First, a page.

A millenary confection in grey felt, glittering with rhinestones, trimmed in black grosgrain. My. Oh my.
I’m hearing from white friends who thought it was, well, tacky and overdone. I think they missed the point entirely.
Aretha’s hat was a full-on diva crown, in the best African-American Sunday Suit tradition.
Hats are tremendously symbolic in the AA community, with a whole lore surrounding them. In traditional black churches, you don’t show up on Sunday without your crown — the sartorial sign of the nobility of black women. You may clean hotel rooms or sling hash in a crummy uniform six days a week; but on the seventh day, your church hat puts the world on notice that you are nonetheless a beloved daughter of God.
That (well, that plus the bitter cold) is why you’ve been seeing so many men and women wearing them to inauguration events over the past few days. In black culture, hats are still an important mode of self-expression, and a potent statement of respect for yourself and the event you’re gracing with your presence.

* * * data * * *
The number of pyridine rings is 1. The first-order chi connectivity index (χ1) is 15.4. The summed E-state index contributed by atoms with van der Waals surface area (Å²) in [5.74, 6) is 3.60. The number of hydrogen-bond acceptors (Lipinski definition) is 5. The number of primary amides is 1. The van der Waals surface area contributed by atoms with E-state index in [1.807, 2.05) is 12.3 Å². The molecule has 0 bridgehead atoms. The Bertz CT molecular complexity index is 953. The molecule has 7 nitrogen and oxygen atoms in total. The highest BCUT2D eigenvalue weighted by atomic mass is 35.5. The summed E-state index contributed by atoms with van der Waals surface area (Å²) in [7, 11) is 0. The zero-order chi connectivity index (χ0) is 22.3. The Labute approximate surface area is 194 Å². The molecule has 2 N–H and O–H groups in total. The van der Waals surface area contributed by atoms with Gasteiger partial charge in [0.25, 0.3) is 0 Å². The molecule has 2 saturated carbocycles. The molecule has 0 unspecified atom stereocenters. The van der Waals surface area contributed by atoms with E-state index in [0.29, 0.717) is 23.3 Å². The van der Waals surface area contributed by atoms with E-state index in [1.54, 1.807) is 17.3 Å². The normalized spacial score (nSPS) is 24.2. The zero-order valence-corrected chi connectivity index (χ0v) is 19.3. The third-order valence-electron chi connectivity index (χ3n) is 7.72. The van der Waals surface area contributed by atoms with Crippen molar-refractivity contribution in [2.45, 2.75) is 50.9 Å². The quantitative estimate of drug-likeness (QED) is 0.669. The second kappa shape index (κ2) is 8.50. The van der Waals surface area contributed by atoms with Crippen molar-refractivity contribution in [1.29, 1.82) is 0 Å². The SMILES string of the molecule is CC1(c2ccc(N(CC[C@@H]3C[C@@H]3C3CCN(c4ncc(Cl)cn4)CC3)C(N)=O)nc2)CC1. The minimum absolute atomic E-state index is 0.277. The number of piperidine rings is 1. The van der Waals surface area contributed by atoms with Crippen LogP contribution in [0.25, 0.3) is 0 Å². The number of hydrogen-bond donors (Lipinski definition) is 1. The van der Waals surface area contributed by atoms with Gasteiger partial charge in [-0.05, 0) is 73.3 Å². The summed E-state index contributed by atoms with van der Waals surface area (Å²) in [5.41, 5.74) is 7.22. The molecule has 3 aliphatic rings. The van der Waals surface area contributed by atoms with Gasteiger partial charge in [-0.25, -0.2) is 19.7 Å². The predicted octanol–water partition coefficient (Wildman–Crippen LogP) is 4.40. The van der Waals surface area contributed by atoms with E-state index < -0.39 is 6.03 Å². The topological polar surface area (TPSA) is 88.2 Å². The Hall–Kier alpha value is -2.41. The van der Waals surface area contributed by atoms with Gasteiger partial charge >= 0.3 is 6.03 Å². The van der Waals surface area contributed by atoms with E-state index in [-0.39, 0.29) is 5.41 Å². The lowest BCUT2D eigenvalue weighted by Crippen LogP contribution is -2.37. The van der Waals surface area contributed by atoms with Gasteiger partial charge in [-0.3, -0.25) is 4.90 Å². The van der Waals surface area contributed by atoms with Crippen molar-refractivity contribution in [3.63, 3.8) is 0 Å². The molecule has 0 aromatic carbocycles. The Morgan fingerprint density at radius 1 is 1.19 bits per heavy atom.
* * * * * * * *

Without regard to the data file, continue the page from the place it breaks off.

I was halfway hoping Michelle would make a nod to that tradition, and sport some fabulous headwear of her own. No such luck: she’s more modern than that. But Aretha’s showstopping topper more than took up the slack.
And it also may have been the first sign of an emerging fashion trend. It’s entirely possible that with African America finally Having Arrived — as of today — that the love of a great hat will finally make its way back out into the larger culture.
You read it here first. Love that hat or hate it, you’re going to see more of them.